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anonymous

  • 5 years ago

2(e^x-2)=(e^x)+7... Solve the equation

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  1. anonymous
    • 5 years ago
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    Is that \[2e^{x-2} = e^x + 7\]?

  2. anonymous
    • 5 years ago
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    ya

  3. anonymous
    • 5 years ago
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    Ok, so first off, move all the \(e^x\) terms to one side of the equal sign.

  4. anonymous
    • 5 years ago
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    how do you do that

  5. anonymous
    • 5 years ago
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    By adding or subtracting things from both sides.

  6. anonymous
    • 5 years ago
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    For example, go ahead and subtract \(e^x\) from both sides and what do you get?

  7. anonymous
    • 5 years ago
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    7=2(e^x-2)-(e^x)

  8. anonymous
    • 5 years ago
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    Good. Now lets rewrite that \(e^{x-2}\) as the product of two powers of e. Recall that \[a^b * a^c = a^{b+c}\] So what can we rewrite \[e^{x-2}\] as?

  9. anonymous
    • 5 years ago
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    e^x/e^2

  10. anonymous
    • 5 years ago
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    Correct. So that means that our equation becomes?

  11. anonymous
    • 5 years ago
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    2(e^x/e^2)-e^x=7

  12. anonymous
    • 5 years ago
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    Right. Now since both terms on the left side have an \(e^x\) factor, we can factor it out in front of the sum. a*b + a*c = a(b+c)

  13. anonymous
    • 5 years ago
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    no sure how to right it now

  14. anonymous
    • 5 years ago
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    u still there

  15. anonymous
    • 5 years ago
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    \[\frac{2}{e^2}(e^x) - e^x = 7\] \[e^x(\frac{2}{e^2} - 1)= 7\]

  16. anonymous
    • 5 years ago
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    Not sure why those fractions aren't showing up right..

  17. anonymous
    • 5 years ago
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    But anyway, then you just divide by the second bit leaving only the \(e^x\) on the left side.

  18. anonymous
    • 5 years ago
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    why don't we us ln

  19. anonymous
    • 5 years ago
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    We will, next.

  20. anonymous
    • 5 years ago
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    ok

  21. anonymous
    • 5 years ago
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    You should have \[e^x = \frac{7}{(2e^{-2}) - 1}\] Then you take the ln of both sides.

  22. anonymous
    • 5 years ago
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    so... x= ln7/(2ln -2) - ln1 not sure about denominator. Is that correct

  23. anonymous
    • 5 years ago
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    No, you have to take the ln of the whole thing, not the ln of the top divided by the ln of the bottom. If you want to break it up further you can use the property of log of a quotient is subtraction of the log. \[ln[\frac{a}{b}] = (ln\ a) - (ln\ b)\]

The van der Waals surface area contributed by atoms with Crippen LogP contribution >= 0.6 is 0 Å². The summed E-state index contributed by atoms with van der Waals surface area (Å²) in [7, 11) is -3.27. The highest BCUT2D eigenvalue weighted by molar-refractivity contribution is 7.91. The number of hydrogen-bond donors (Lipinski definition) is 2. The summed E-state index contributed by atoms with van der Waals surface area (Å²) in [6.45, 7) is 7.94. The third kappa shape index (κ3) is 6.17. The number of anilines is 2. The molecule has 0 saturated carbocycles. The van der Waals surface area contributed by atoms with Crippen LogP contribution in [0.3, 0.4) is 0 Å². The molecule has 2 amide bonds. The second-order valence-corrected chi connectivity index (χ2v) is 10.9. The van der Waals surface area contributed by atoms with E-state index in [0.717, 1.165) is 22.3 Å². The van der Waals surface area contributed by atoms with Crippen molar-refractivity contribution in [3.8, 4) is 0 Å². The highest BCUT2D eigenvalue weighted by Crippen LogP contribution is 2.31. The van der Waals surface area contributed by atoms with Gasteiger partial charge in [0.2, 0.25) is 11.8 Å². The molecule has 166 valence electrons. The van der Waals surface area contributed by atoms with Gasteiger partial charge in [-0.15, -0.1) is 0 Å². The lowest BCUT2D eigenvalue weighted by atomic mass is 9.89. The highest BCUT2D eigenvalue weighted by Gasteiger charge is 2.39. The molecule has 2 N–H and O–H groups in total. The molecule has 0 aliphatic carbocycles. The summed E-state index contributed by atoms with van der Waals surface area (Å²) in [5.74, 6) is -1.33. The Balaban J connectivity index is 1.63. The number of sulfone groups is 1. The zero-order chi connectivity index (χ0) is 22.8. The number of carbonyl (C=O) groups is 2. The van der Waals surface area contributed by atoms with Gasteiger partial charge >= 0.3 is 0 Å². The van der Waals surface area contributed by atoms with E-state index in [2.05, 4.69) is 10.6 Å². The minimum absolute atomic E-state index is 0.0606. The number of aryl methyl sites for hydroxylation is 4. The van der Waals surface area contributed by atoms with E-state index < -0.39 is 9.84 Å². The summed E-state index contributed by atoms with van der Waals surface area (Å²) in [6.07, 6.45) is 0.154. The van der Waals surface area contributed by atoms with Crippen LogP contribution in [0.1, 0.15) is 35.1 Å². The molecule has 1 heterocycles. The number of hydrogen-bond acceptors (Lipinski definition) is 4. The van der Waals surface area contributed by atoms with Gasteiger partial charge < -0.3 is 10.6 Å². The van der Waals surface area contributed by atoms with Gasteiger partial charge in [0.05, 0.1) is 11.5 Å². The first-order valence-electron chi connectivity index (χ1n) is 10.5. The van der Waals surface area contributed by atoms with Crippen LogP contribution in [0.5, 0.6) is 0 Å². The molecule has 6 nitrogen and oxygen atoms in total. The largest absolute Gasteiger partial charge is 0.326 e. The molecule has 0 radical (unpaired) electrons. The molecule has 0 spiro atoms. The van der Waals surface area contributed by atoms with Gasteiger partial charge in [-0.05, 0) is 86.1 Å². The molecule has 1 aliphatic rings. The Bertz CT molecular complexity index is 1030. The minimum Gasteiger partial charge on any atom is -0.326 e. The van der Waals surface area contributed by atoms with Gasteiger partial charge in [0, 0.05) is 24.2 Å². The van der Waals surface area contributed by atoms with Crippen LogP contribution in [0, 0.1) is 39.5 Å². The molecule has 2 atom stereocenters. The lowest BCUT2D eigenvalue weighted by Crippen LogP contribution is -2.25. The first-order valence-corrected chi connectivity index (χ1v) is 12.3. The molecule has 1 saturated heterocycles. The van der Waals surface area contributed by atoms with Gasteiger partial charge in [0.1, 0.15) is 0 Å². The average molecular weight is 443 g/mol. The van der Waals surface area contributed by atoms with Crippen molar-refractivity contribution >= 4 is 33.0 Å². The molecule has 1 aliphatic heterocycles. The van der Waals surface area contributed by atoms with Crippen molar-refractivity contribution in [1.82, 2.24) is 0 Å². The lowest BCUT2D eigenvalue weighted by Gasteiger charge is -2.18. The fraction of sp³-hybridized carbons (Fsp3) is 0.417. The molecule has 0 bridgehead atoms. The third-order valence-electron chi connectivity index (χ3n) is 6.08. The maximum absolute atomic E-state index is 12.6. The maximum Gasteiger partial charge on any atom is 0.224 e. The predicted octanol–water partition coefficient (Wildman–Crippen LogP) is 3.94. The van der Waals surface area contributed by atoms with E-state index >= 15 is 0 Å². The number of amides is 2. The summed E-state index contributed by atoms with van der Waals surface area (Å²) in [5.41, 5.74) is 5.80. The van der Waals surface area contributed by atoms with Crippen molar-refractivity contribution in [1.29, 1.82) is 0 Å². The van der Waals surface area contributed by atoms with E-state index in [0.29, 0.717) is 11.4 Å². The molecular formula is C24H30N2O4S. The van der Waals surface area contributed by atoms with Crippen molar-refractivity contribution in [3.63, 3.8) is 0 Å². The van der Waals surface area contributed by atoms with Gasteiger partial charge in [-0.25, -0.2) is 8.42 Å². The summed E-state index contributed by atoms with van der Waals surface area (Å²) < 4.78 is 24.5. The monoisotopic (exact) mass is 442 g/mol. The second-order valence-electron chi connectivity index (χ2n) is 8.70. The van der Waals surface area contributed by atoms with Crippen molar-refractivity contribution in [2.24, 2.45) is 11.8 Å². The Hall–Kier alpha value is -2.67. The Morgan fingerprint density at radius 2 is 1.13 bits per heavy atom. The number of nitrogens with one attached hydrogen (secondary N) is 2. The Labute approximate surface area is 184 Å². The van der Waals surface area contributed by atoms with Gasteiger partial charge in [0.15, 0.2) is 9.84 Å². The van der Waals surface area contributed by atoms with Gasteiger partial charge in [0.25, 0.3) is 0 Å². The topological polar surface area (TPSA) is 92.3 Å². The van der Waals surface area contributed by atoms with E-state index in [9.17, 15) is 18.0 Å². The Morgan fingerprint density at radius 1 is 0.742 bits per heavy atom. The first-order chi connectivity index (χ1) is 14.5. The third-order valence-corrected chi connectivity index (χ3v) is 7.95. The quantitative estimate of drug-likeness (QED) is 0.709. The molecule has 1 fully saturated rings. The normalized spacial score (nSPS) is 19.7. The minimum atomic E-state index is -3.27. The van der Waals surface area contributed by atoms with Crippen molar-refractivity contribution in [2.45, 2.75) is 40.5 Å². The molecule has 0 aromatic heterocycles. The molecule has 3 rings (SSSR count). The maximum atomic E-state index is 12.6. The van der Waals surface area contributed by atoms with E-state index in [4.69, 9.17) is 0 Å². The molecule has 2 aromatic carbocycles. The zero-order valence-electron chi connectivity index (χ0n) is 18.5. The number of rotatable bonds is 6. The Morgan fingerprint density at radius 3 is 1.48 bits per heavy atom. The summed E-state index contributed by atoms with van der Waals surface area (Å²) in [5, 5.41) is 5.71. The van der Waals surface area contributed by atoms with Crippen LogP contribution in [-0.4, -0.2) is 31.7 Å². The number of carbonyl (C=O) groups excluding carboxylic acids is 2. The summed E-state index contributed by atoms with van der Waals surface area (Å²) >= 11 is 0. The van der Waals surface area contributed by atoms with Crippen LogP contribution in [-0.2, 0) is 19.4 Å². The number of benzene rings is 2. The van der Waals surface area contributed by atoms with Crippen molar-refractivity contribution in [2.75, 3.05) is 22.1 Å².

24. anonymous
    • 5 years ago
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    so... x=ln7-((2ln-2)-1) ?

  25. anonymous
    • 5 years ago
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    i think i did something wrong bc u cnt have ln and then a negative. What woudit be then

  26. anonymous
    • 5 years ago
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    It should be: \[x = (ln\ 7) - (ln [2e^{-2} - 1])\] It cannot be simplified further because we can't do anything with the log of a sum. But you can plug it into your calculator if you like. I think you may have tried to do \((ln\ e^{-2})\) which isn't legal in this case, but is legal in other situations. It's not equal to \(ln -2\) though.. \[ln[e^{-2}] = -2\]

  27. anonymous
    • 5 years ago
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    thanks for everything

  28. anonymous
    • 5 years ago
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    Of course!

  29. anonymous
    • 5 years ago
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    it said not real in calculator

  30. anonymous
    • 5 years ago
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    Hrmph.. That's true actually. \(2e^{-2}\) is less than 1, so when you subtract 1 from it you'll have a negative number and you cannot take the ln of a negative.

  31. anonymous
    • 5 years ago
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    We must have missed something

  32. anonymous
    • 5 years ago
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    Nope, that's the correct solution to this equation. It has no real soltions.

  33. anonymous
    • 5 years ago
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    Solutions rather. Double check what I wrote originally.

  34. anonymous
    • 5 years ago
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    what u originaly wrote is corect

  35. anonymous
    • 5 years ago
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    must be no solutions thanks again

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